Specific conductance (also called specific conductivity or just conductivity) is a measure of the ability of water to conduct an electrical current. Specific conductance is an important water-quality measurement because it gives a good idea of the amount of dissolved material in the water. High specific conductance indicates high dissolved-solids concentration; dissolved solids can affect the suitability of water for domestic, industrial, and agricultural uses.
A normal conductivity value is roughly twice the total hardness in unsoftened water samples. If the conductivity is much greater than two times the hardness, it may indicate the presence of other ions such as chloride, nitrate, or sulfate which may be human-influenced or naturally occurring.
At higher levels, drinking water may have an unpleasant taste or odor or may even cause gastrointestinal distress.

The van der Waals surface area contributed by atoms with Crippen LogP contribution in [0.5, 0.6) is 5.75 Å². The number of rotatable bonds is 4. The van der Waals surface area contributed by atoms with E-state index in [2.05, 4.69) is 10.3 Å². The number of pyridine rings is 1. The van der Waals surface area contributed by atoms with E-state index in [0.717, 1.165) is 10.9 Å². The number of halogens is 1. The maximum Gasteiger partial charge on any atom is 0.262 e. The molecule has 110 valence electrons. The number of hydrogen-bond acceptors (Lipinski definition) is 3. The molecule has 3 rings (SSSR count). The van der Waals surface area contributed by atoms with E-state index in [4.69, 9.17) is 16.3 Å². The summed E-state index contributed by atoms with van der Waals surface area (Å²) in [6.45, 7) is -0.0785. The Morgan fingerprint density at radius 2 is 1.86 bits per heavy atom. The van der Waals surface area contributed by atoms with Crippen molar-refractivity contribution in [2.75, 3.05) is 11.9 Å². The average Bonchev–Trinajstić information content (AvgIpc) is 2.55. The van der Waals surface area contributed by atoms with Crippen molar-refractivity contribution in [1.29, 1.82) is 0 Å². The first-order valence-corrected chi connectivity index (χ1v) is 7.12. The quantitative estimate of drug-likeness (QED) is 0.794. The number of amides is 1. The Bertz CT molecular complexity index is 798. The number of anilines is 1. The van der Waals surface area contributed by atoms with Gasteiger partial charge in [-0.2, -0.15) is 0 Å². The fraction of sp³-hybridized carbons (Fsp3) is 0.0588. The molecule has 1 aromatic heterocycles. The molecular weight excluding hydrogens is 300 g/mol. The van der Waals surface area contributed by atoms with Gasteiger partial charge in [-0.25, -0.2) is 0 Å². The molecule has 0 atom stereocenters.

High dissolved-solids concentration can cause deterioration of plumbing fixtures and appliances. For new water well construction, high Specific Conductivity ranges can effect bentonite grout at around 1000 micro siemens per centimeter. Water can be unpalatable. Specific Conductivity correlate with TDS by dividing the Specific Conductivity reading by 1.5 to get approximate TDS. Specific Conductivity readings of 2000 micro siemens per centimeter on new wells requires action to seal the salty formation or seal the entire well.
ACTION IS OPTIONAL
There is no enforceable health-based standard for Specific Conductivity. Specific conductivity levels detected in your water sample were above the typical range in Ohio.
- Ohio Department of Health - Private Water Systems - Water Quality